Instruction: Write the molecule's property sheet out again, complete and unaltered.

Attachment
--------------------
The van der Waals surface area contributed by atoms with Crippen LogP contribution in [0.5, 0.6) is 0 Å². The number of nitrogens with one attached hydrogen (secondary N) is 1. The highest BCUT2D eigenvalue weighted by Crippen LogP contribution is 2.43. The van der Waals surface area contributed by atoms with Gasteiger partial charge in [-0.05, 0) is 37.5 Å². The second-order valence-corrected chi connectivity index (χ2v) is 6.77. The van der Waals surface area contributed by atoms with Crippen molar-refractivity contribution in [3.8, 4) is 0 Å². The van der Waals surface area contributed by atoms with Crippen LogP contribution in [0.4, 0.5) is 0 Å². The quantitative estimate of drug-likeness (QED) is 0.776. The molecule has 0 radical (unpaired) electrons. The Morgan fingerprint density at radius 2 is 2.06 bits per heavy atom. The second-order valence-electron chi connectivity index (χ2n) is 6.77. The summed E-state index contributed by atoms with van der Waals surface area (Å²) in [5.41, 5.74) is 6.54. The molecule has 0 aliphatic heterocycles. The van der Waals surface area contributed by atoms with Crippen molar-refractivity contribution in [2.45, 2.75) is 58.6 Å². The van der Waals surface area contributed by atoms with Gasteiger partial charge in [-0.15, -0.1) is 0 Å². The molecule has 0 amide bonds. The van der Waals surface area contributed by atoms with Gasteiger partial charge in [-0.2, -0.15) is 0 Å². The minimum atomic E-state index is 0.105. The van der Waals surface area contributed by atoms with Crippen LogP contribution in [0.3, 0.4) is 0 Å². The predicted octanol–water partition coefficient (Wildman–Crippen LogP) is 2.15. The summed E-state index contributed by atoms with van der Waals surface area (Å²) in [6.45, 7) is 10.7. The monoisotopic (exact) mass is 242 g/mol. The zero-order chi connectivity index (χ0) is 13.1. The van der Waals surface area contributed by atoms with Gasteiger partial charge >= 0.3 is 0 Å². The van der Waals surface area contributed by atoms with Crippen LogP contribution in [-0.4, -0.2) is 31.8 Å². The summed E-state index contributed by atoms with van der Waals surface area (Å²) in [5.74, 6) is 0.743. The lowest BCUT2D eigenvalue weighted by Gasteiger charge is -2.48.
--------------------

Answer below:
The van der Waals surface area contributed by atoms with Crippen LogP contribution in [0.5, 0.6) is 0 Å². The number of nitrogens with one attached hydrogen (secondary N) is 1. The highest BCUT2D eigenvalue weighted by Crippen LogP contribution is 2.43. The van der Waals surface area contributed by atoms with Gasteiger partial charge in [-0.05, 0) is 37.5 Å². The second-order valence-corrected chi connectivity index (χ2v) is 6.77. The van der Waals surface area contributed by atoms with Crippen molar-refractivity contribution in [3.8, 4) is 0 Å². The van der Waals surface area contributed by atoms with Crippen LogP contribution in [0.4, 0.5) is 0 Å². The quantitative estimate of drug-likeness (QED) is 0.776. The molecule has 0 radical (unpaired) electrons. The Morgan fingerprint density at radius 2 is 2.06 bits per heavy atom. The second-order valence-electron chi connectivity index (χ2n) is 6.77. The summed E-state index contributed by atoms with van der Waals surface area (Å²) in [5.41, 5.74) is 6.54. The molecule has 0 aliphatic heterocycles. The van der Waals surface area contributed by atoms with Crippen molar-refractivity contribution in [2.45, 2.75) is 58.6 Å². The van der Waals surface area contributed by atoms with Gasteiger partial charge in [-0.15, -0.1) is 0 Å². The molecule has 0 amide bonds. The van der Waals surface area contributed by atoms with Gasteiger partial charge in [-0.2, -0.15) is 0 Å². The minimum atomic E-state index is 0.105. The van der Waals surface area contributed by atoms with Crippen LogP contribution in [0.3, 0.4) is 0 Å². The predicted octanol–water partition coefficient (Wildman–Crippen LogP) is 2.15. The summed E-state index contributed by atoms with van der Waals surface area (Å²) in [6.45, 7) is 10.7. The monoisotopic (exact) mass is 242 g/mol. The zero-order chi connectivity index (χ0) is 13.1. The van der Waals surface area contributed by atoms with Gasteiger partial charge >= 0.3 is 0 Å². The van der Waals surface area contributed by atoms with Crippen LogP contribution in [-0.4, -0.2) is 31.8 Å². The summed E-state index contributed by atoms with van der Waals surface area (Å²) in [5.74, 6) is 0.743. The lowest BCUT2D eigenvalue weighted by Gasteiger charge is -2.48.